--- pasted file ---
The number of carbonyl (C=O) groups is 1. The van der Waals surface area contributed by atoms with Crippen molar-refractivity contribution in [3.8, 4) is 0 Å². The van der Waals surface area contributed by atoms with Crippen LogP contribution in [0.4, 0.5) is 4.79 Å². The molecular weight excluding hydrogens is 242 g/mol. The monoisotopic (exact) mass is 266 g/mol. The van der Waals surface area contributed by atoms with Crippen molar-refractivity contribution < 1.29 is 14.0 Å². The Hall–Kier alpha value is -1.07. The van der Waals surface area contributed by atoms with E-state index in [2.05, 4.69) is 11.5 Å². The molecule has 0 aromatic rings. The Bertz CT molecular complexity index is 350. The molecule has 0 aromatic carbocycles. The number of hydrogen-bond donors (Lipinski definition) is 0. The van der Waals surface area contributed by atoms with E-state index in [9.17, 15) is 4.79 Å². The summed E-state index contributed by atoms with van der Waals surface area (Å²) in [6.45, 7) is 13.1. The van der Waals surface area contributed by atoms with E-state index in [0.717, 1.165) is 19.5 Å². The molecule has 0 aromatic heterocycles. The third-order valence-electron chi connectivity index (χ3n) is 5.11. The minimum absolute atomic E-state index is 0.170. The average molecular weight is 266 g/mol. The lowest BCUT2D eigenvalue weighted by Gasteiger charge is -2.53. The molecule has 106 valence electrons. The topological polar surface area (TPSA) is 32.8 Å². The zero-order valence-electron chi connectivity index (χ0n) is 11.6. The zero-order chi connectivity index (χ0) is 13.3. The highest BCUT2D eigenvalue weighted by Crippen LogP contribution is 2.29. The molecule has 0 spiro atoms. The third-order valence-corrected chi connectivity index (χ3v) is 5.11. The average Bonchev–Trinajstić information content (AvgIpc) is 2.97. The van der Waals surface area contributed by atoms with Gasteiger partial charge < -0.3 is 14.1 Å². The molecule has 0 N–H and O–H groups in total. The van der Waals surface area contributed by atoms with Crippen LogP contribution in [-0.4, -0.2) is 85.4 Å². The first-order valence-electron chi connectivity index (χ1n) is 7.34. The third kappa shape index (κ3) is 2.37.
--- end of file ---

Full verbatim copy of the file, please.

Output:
The number of carbonyl (C=O) groups is 1. The van der Waals surface area contributed by atoms with Crippen molar-refractivity contribution in [3.8, 4) is 0 Å². The van der Waals surface area contributed by atoms with Crippen LogP contribution in [0.4, 0.5) is 4.79 Å². The molecular weight excluding hydrogens is 242 g/mol. The monoisotopic (exact) mass is 266 g/mol. The van der Waals surface area contributed by atoms with Crippen molar-refractivity contribution < 1.29 is 14.0 Å². The Hall–Kier alpha value is -1.07. The van der Waals surface area contributed by atoms with E-state index in [2.05, 4.69) is 11.5 Å². The molecule has 0 aromatic rings. The Bertz CT molecular complexity index is 350. The molecule has 0 aromatic carbocycles. The number of hydrogen-bond donors (Lipinski definition) is 0. The van der Waals surface area contributed by atoms with E-state index in [9.17, 15) is 4.79 Å². The summed E-state index contributed by atoms with van der Waals surface area (Å²) in [6.45, 7) is 13.1. The van der Waals surface area contributed by atoms with E-state index in [0.717, 1.165) is 19.5 Å². The molecule has 0 aromatic heterocycles. The third-order valence-electron chi connectivity index (χ3n) is 5.11. The minimum absolute atomic E-state index is 0.170. The average molecular weight is 266 g/mol. The lowest BCUT2D eigenvalue weighted by Gasteiger charge is -2.53. The molecule has 106 valence electrons. The topological polar surface area (TPSA) is 32.8 Å². The zero-order valence-electron chi connectivity index (χ0n) is 11.6. The zero-order chi connectivity index (χ0) is 13.3. The highest BCUT2D eigenvalue weighted by Crippen LogP contribution is 2.29. The molecule has 0 spiro atoms. The third-order valence-corrected chi connectivity index (χ3v) is 5.11. The average Bonchev–Trinajstić information content (AvgIpc) is 2.97. The van der Waals surface area contributed by atoms with Gasteiger partial charge < -0.3 is 14.1 Å². The molecule has 0 N–H and O–H groups in total. The van der Waals surface area contributed by atoms with Crippen LogP contribution in [-0.4, -0.2) is 85.4 Å². The first-order valence-electron chi connectivity index (χ1n) is 7.34. The third kappa shape index (κ3) is 2.37.